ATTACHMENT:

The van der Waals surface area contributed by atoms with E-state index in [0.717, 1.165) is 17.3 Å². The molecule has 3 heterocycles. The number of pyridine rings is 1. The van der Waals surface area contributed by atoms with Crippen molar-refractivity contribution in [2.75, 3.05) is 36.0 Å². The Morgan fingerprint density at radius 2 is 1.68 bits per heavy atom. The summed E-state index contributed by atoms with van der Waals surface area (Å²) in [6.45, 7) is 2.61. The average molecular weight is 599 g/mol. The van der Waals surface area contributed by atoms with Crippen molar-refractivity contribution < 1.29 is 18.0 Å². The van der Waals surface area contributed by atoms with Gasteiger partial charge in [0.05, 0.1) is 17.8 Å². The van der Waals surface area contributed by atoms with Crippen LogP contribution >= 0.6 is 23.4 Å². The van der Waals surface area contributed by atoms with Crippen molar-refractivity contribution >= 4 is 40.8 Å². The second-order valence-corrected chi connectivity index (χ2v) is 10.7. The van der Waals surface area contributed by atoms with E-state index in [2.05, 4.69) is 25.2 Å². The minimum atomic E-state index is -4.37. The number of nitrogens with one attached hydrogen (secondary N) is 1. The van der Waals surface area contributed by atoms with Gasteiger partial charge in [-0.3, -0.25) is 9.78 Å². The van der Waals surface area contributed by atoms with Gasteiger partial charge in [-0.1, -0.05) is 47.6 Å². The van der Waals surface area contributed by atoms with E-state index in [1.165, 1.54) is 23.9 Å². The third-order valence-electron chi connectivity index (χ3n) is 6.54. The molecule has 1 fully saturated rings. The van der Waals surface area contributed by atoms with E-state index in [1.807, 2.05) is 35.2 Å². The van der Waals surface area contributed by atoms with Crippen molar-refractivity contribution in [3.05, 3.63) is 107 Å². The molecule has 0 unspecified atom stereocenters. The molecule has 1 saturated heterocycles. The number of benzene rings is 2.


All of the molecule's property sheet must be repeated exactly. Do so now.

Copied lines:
The van der Waals surface area contributed by atoms with E-state index in [0.717, 1.165) is 17.3 Å². The molecule has 3 heterocycles. The number of pyridine rings is 1. The van der Waals surface area contributed by atoms with Crippen molar-refractivity contribution in [2.75, 3.05) is 36.0 Å². The Morgan fingerprint density at radius 2 is 1.68 bits per heavy atom. The summed E-state index contributed by atoms with van der Waals surface area (Å²) in [6.45, 7) is 2.61. The average molecular weight is 599 g/mol. The van der Waals surface area contributed by atoms with Crippen molar-refractivity contribution < 1.29 is 18.0 Å². The van der Waals surface area contributed by atoms with Gasteiger partial charge in [0.05, 0.1) is 17.8 Å². The van der Waals surface area contributed by atoms with Crippen LogP contribution >= 0.6 is 23.4 Å². The van der Waals surface area contributed by atoms with Crippen molar-refractivity contribution >= 4 is 40.8 Å². The second-order valence-corrected chi connectivity index (χ2v) is 10.7. The van der Waals surface area contributed by atoms with E-state index in [2.05, 4.69) is 25.2 Å². The minimum atomic E-state index is -4.37. The number of nitrogens with one attached hydrogen (secondary N) is 1. The van der Waals surface area contributed by atoms with Gasteiger partial charge in [-0.3, -0.25) is 9.78 Å². The van der Waals surface area contributed by atoms with Gasteiger partial charge in [-0.1, -0.05) is 47.6 Å². The van der Waals surface area contributed by atoms with E-state index in [1.165, 1.54) is 23.9 Å². The third-order valence-electron chi connectivity index (χ3n) is 6.54. The molecule has 1 fully saturated rings. The van der Waals surface area contributed by atoms with E-state index in [1.807, 2.05) is 35.2 Å². The van der Waals surface area contributed by atoms with Crippen molar-refractivity contribution in [3.05, 3.63) is 107 Å². The molecule has 0 unspecified atom stereocenters. The molecule has 1 saturated heterocycles. The number of benzene rings is 2.